# L-packet

In the field of mathematics known as representation theory, an **L-packet** is a collection of (isomorphism classes of) irreducible representations of a reductive group over a local field, that are **L-indistinguishable**, meaning they have the same Langlands parameter, and so have the same L-function and ε-factors. L-packets were introduced by Robert Langlands in (Langlands 1989), (Langlands & Labesse 1979).

The classification of irreducible representations splits into two parts: first classify the L-packets, then classify the representations in each L-packet. The local Langlands conjectures state (roughly) that the L-packets of a reductive group *G* over a local field *F* are conjecturally parameterized by certain homomorphisms of the Langlands group of *F* to the L-group of *G*, and Arthur has given a conjectural description of the representations in a given L-packet.

## The elements of an L-packet

For irreducible representations of connected complex reductive groups, Wallach proved that all the L-packets contain just one representation. The L-packets, and therefore the irreducible representations, correspond to quasicharacters of a Cartan subgroup, up to conjugacy under the Weyl group.

For general linear groups over local fields, the L-packets have just one representation in them (up to isomorphism).

An example of an L-packet is the set of discrete series representations with a given infinitesimal character and given central character. For example, the discrete series representations of SL_{2}(**R**) are grouped into L-packets with two elements.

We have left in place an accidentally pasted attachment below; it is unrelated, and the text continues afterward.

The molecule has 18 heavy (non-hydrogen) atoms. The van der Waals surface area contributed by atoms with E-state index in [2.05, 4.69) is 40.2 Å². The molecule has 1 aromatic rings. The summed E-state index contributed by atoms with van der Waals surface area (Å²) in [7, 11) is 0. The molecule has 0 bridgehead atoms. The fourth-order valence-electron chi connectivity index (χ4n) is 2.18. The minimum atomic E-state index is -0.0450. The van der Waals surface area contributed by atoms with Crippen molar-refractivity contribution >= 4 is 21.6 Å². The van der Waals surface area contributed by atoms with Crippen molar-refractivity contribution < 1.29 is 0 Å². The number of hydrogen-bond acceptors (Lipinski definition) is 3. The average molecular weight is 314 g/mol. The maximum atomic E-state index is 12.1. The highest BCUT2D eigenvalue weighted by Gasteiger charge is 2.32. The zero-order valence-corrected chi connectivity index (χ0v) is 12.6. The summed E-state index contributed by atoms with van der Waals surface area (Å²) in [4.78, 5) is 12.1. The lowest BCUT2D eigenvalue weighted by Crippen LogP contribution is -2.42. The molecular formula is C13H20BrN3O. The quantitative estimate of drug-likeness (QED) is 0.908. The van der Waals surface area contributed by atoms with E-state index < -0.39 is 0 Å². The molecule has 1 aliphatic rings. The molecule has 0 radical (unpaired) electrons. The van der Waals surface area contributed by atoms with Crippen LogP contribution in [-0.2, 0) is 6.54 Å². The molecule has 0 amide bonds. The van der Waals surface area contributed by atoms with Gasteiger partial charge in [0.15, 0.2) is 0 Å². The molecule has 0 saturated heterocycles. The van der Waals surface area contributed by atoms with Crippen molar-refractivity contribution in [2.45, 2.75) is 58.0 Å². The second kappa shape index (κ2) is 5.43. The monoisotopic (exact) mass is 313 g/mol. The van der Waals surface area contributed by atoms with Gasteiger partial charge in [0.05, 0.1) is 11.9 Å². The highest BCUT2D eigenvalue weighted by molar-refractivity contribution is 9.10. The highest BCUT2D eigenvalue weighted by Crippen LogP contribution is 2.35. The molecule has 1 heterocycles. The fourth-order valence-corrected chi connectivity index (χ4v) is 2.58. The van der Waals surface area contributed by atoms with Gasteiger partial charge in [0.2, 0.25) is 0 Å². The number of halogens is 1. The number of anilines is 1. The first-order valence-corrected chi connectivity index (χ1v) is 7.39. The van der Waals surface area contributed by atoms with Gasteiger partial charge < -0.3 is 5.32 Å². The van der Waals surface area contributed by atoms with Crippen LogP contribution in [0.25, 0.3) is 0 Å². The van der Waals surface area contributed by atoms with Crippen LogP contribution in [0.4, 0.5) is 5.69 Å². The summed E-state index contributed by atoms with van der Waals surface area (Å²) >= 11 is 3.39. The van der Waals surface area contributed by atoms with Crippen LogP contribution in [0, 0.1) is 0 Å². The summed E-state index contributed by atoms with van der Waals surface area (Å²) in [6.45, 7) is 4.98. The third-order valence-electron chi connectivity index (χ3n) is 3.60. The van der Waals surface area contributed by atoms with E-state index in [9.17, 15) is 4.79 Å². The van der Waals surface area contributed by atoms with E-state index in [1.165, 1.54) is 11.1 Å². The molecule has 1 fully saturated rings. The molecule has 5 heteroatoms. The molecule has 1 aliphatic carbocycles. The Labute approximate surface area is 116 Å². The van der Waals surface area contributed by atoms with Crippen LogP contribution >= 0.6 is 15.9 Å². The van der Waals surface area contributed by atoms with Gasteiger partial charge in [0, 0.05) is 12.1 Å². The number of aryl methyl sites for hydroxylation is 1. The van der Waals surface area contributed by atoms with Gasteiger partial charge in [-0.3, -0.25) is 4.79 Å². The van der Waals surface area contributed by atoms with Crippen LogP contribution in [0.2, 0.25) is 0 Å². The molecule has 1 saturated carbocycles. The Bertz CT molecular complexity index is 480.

Arthur (2006) gave a conjectural parameterization of the elements of an L-packet in terms of the connected components of *C*/*Z*, where *Z* is the center of the L-group, and *C* is the centralizer in the L-group of Im(φ), and φ is the homomorphism of the Langlands group to the L-group corresponding to the L-packet. For example, in the general linear group, the centralizer of any subset is Zariski connected, so the L-packets for the general linear group all have 1 element. On the other hand, the centralizer of a subset of the projective general linear group can have more than 1 component, corresponding to the fact that L-packets for the special linear group can have more than 1 element.

## References

- Arthur, James (2006), "A note on L-packets" (PDF),
*Pure and Applied Mathematics Quarterly*,**2**(1): 199–217, doi:10.4310/pamq.2006.v2.n1.a9, ISSN 1558-8599, MR 2217572 - Labesse, Jean-Pierre; Langlands, R. P. (1979), "L-indistinguishability for SL(2)",
*Canadian Journal of Mathematics*,**31**(4): 726–785, doi:10.4153/CJM-1979-070-3, ISSN 0008-414X, MR 0540902 - Labesse, Jean-Pierre (2008), "Introduction to endoscopy" (PDF), in Arthur, James; Schmid, Wilfried; Trapa, Peter E. (eds.),
*Representation theory of real reductive Lie groups*, Contemp. Math.,**472**, Providence, R.I.: American Mathematical Society, pp. 175–213, ISBN 978-0-8218-4366-6, MR 2454335 - Langlands, Robert P. (1989) [1973], "On the classification of irreducible representations of real algebraic groups", in Sally, Paul J.; Vogan, David A. (eds.),
*Representation theory and harmonic analysis on semisimple Lie groups*, Math. Surveys Monogr.,**31**, Providence, R.I.: American Mathematical Society, pp. 101–170, ISBN 978-0-8218-1526-7, MR 1011897